Oct 29

Memory chip

Windows XP will run on 512 MB of RAM. Indeed, I ran it for 4 or 5 years this way. However, if you have a number of applications open at the same time, for example Firefox, MS Word and an image processing suite, you may notice a lot of hard disk activity as you run the applications and save data. This is because Windows stores data in memory, or RAM, and when it runs out of that it will store or cache the remainder that it needs to the hard disk. At the moment I see that on my Windows XP system, Firefox 3 alone is using about 350MB of memory, so on a system with only 512 MB of memory, the browser alone could take a significant chunk of RAM. If the hard disk needs to be used as a data cache, you will see the LED on the front of the hard drive continuously flashing as the data is written to disk or accessed from it and everything will be held up until that’s done. The other disadvantage of caching is that this constant disk activity is probably shortening the life of the hard drive, which is a mechanical device so it doesn’t last for ever.

My point here is that it would be worth getting another stick of RAM to boost memory to 1GB or even 1.5GB to avoid disk caching and hopefully prolong the life of your hard disk. I’ve certainly noticed a big difference in hard drive activity, or lack of it, since I boosted RAM to 1.5GB. And RAM doesn’t cost too much these days and is relatively easy to fit yourself.

Use the Crucial System Scanner to check what type of memory you need and how much you can fit. Or if you know the brand and model of your PC go to New Egg’s Memory Configurator. To install RAM, follow this installation guide.

Photo credit: cheetleys

Useful links:

How much memory can my computer use?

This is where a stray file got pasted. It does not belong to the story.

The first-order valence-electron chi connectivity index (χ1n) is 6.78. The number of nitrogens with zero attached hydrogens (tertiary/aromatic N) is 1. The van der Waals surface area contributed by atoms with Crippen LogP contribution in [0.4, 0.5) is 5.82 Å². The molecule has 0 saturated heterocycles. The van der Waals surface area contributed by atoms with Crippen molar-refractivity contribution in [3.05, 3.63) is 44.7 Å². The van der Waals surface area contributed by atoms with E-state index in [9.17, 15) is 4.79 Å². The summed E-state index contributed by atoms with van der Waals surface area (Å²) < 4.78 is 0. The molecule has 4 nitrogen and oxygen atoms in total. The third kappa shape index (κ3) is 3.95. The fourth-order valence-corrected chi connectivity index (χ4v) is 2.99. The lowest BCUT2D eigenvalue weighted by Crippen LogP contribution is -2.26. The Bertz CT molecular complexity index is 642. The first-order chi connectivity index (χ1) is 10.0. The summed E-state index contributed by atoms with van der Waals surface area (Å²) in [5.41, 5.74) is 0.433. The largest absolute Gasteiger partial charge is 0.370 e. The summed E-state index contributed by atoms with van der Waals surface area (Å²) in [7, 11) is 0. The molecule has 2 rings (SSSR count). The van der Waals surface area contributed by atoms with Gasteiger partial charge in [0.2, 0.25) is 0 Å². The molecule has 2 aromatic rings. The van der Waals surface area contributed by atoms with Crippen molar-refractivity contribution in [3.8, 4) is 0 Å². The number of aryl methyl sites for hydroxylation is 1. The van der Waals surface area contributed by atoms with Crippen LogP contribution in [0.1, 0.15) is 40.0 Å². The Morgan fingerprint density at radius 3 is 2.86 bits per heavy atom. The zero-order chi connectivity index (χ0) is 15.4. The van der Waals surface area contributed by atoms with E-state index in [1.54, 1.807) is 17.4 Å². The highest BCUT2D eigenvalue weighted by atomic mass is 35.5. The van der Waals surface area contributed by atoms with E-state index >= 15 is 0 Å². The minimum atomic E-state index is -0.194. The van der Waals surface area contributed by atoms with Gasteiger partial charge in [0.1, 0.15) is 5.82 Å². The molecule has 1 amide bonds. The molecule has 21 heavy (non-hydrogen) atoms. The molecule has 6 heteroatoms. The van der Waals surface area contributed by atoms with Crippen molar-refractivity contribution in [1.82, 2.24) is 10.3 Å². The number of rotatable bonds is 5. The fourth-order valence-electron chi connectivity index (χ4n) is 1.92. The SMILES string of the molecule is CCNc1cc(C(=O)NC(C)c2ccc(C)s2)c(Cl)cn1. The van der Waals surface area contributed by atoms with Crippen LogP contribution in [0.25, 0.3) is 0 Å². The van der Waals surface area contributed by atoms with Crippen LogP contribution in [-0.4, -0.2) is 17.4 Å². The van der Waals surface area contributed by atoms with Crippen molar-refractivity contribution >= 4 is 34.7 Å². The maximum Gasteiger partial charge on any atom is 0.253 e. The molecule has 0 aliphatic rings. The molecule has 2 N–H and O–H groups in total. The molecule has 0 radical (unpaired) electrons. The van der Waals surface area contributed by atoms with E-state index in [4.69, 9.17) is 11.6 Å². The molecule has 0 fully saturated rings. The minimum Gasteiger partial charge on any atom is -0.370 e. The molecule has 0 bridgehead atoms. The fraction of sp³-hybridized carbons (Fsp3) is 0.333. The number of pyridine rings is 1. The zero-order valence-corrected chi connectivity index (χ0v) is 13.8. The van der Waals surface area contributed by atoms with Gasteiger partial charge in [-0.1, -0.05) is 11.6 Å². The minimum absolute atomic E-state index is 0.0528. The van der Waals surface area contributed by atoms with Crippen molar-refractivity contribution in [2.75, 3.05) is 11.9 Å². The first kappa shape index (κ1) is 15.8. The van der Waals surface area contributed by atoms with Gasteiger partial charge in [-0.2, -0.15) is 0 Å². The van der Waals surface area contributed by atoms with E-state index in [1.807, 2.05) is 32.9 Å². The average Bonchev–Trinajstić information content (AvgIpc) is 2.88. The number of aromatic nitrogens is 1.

The 4GB memory limit of 32 bit computers
RAM installation guide

Oct 25
Better safe than sorry
icon1 techandlife | icon2 How to, Security | icon4 October 25, 2008| icon3No Comments »

I haven’t really blogged about PC security yet because there are so many sites out there doing a great job informing how to keep your machine free from viruses, spyware and bots. I’ll mention one great site later, but first just a brief outline of my favourite antimalware and security applications. Over the years, these programs have been generally highly recommended on forums and blogs and I find them all excellent.

My firewall is ZoneAlarm Free and for anti-virus I use AVG Free. Both these products have served me well for years. For antimalware, I use SUPERAntiSpyware Free edition. Superantispyware This has been recommended for some time by the experts on the Motley Fool forum ‘Help with this Blasted Computer’, a forum I really like and trust for tech help. More recently, the program has also been picked up and recommended on the Podnutz computer repair podcast as the product which identifies and eliminates spyware which many other antispyware programs miss.

I route all my incoming email through Gmail as I find it’s excellent at eliminating the spam emails which my ISP and web host let slip through.

I use a product called RUBotted from TrendMicro to identify behaviour associated with bots.